Programming, Technology

Extending your EC2 boot drive in Windows 2008 R2

When you set up a new instance in the cloud on Amazon’s EC2 service, if you use the standard snapshots for Windows 2008 R2 hosting with SQL Server, you will find that your C: drive is much smaller than you expected it to be. Basically, you’re maxed out at capacity as soon as you upgrade Visual Studio. A few times a day you’ll receive notifications in the system tray about how the drive is running out of disk space. My first attempt to solve this problem involved attaching an EBS volume as a D: drive, and using that for all of my downloads and SVN working copies. But even when I tried to uninstall some of the default applications (e.g. the C++ 2008 runtime, which I have no use for), I found that it didn’t keep the drive from filling up. So I decided it was time to take a snapshot of the current state of my machine and see what I could do to grow that volume.

Fortunately, Sean Sullivan has published an easy-to-follow outline of the steps…

Update: I happened to need to perform these steps again for a client, and the link above was not working. Basically you have to make a snapshot of the volume attached to your instance and use that to seed a new volume with a higher allocation, but then when you attach the new volume, the system still thinks it’s smaller so you have to extend it. Here are the steps:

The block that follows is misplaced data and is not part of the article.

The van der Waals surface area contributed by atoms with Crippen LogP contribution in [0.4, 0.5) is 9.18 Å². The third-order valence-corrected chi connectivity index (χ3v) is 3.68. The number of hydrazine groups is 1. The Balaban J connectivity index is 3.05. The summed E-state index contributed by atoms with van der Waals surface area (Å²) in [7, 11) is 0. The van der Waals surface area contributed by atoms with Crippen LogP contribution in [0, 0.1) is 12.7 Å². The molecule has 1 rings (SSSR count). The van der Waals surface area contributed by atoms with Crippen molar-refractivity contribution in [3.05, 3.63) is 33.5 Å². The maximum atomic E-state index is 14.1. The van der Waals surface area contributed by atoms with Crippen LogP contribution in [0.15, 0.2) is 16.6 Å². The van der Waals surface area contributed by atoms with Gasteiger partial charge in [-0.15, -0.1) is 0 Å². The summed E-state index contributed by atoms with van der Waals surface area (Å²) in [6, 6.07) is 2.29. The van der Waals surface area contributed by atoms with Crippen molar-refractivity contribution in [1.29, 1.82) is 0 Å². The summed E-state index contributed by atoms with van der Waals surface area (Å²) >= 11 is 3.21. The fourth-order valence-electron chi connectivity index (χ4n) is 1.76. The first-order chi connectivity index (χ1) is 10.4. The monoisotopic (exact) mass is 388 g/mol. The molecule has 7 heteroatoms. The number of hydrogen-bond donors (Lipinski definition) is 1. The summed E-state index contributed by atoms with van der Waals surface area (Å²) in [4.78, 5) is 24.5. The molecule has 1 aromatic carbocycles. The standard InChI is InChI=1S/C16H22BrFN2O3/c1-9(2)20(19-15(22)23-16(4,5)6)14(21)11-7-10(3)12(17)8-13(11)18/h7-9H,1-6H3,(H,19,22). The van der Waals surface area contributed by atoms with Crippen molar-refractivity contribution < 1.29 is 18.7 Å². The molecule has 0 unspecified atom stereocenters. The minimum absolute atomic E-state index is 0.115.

1. Select your instance, go to the description tab and click on the volume link. It will tell you the volume ID.
  2. Stop your instance.
  3. Go find the volume in the Volumes tab and create a new snapshot, with a memorable name. (Pick something specific for the description. The drop-down where you will select this later will only show you the ID and description–not the name.) It will take a while. Use the refresh button in the Amazon web console to check your progress.
  4. Using the snapshot as the seed, create a new volume with a bigger size in the same availability zone as your instance. I think the actual volume size portion of the EC2 hosting fees is tiny, around $1/mo. for 10GB with 100% uptime.
  5. Select the original volume and detach it from your instance
  6. Attach your new larger volume to your instance as /dev/sda1 (in the field where it says xvdf)
  7. Start your instance back up and RDP into it, then and go into Disk Management to extend your C: drive to its full capacity. (Remember to re-assign your Elastic IP if you are using one.)

Using Sean’s method, I was successfully able to increase my C: drive capacity from 35 GB to 100 GB.

And now I have a 100-GB C: drive on my cloud development machine!

Advertisements
Standard

Leave a Reply

Please log in using one of these methods to post your comment:

WordPress.com Logo

You are commenting using your WordPress.com account. Log Out / Change )

Twitter picture

You are commenting using your Twitter account. Log Out / Change )

Facebook photo

You are commenting using your Facebook account. Log Out / Change )

Google+ photo

You are commenting using your Google+ account. Log Out / Change )

Connecting to %s